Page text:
Maximizing the Impact of Tutoring

Imagine working with a physical trainer at the gym every Wednesday, and not doing any exercise between one Wednesday and the next. Would you expect to maximize your health and fitness this way?

Imagine going to a therapist every Friday, and not doing any introspection or personal growth work in between sessions, and then showing up in your therapist’s office the following Friday. Would you expect to make huge strides in your psychological and emotional well-being?

Of course not! And yet, so many parents hire a tutor to work with their child for a single session each week and assume that those 60 minutes are going to transform their child’s education! If this is you, or if you currently or might one day hire a tutor, then you really need to read this!

Over the last two decades I’ve tutored a wide variety of students, from young children to adults, and one constant has stood out:

Maximizing the impact of tutoring requires time and effort beyond the number of minutes of the actual sessions.

Let’s consider ‘Patrick’ (not his real name, of course!), a fifth grader who came to me for ongoing math support. I worked with Patrick for an hour a week for the second half of a school year. Patrick had some gaps in his understanding, and while he was decent at critical thinking and problem solving, he struggled with some basic calculations. He had a tendency to rush through things and resisted writing out the steps of his work. During our time together he made a reasonable amount of progress, and his parents were pleased, but I knew that he could have grown in more dramatic ways. The biggest thing holding him back? The fact that he wouldn’t work on anything I arranged or provided for him in the days between our sessions. Whether the blame for this belongs to Patrick, his parents, or both, might be open for discussion, but what is abundantly clear is that he could have soared had he put in the time between sessions to practice what I had put together for him. As it was, everyone was pleased, but I know what could have been.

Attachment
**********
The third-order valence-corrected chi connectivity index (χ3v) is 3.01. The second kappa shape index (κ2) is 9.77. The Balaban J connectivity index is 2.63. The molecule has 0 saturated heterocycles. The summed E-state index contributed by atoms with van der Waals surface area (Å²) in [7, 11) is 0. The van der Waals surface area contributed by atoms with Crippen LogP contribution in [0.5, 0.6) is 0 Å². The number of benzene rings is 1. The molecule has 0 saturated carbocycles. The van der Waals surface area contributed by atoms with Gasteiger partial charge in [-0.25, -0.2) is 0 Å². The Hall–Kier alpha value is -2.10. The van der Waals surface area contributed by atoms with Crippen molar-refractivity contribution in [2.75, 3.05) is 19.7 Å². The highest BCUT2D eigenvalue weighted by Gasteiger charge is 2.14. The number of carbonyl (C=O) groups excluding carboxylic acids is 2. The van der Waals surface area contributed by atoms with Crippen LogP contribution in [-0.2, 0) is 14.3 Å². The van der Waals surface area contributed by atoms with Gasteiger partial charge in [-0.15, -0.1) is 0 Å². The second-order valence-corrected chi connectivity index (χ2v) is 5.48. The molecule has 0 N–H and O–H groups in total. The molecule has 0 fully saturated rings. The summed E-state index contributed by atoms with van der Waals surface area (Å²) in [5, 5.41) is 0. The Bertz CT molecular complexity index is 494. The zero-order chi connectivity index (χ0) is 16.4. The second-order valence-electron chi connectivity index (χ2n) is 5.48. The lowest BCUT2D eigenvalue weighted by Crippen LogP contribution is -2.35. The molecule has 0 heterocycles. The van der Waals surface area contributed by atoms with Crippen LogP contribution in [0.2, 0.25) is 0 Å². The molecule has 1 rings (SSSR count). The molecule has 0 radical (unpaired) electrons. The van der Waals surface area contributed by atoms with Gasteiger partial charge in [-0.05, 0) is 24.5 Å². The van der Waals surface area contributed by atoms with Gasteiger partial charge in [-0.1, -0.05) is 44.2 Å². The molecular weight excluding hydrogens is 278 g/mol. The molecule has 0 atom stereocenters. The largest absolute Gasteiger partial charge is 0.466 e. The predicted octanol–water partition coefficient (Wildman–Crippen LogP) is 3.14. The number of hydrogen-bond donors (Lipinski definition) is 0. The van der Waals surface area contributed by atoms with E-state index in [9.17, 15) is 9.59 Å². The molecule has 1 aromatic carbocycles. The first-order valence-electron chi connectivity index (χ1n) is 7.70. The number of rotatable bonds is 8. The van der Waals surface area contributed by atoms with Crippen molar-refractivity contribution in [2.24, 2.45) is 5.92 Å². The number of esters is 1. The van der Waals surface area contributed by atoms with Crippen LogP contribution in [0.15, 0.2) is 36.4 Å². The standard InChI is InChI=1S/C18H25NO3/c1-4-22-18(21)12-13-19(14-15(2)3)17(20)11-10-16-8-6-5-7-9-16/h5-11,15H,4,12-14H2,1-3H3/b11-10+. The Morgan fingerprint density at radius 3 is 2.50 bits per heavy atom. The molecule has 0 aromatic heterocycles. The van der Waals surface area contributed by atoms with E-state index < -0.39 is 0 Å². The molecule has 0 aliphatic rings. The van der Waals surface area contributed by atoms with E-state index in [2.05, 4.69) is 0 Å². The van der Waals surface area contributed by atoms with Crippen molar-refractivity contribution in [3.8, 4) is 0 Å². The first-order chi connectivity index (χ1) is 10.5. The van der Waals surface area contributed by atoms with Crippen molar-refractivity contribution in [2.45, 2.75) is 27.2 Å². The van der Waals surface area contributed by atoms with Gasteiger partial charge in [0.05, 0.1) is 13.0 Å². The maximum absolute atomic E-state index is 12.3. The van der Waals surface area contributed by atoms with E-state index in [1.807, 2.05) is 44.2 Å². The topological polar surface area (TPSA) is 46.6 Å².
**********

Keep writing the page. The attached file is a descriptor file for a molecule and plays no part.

Now let’s consider ‘Janelle,’ a middle school student whose parents hired me to help her prepare for a high school admissions test four months down the road. Janelle didn’t seem particularly excited by the idea of getting additional support, but she was a real trooper and a hard worker, and even though we met only once a week for an hour at a time, we maximized the impact of the tutoring.

Early on, I had put together a targeted list of skills and concepts that Janelle needed to learn or understand more thoroughly (which I had done with Patrick as well). During our sessions together we made our way through the list, checking off items as she mastered them. We were able to do this very efficiently because Janelle put in time between our weekly sessions. Originally, as I was writing this, I was going to write that Janelle put in ‘additional’ time, but it’s not additional. It really has to be seen as integral to the process. Janelle understood this; Patrick didn’t.

What, exactly, did Janelle do between sessions? A combination of online tutorial videos and practice pages that I arranged for her, as well as printed pages that I created for her, all matched specifically to what she needed to learn or better understand. This took time on my part to organize (not additional time, mind you), but I see it as necessary, and that’s the key idea that I hope you come away with: If you have, or you will have, a tutor for your child, remember that in order to maximize the impact of the limited number of minutes they have together, your child should be doing well-designed practice and reinforcement work between sessions, and if your tutor isn’t providing this, you should either ask for it or find another tutor.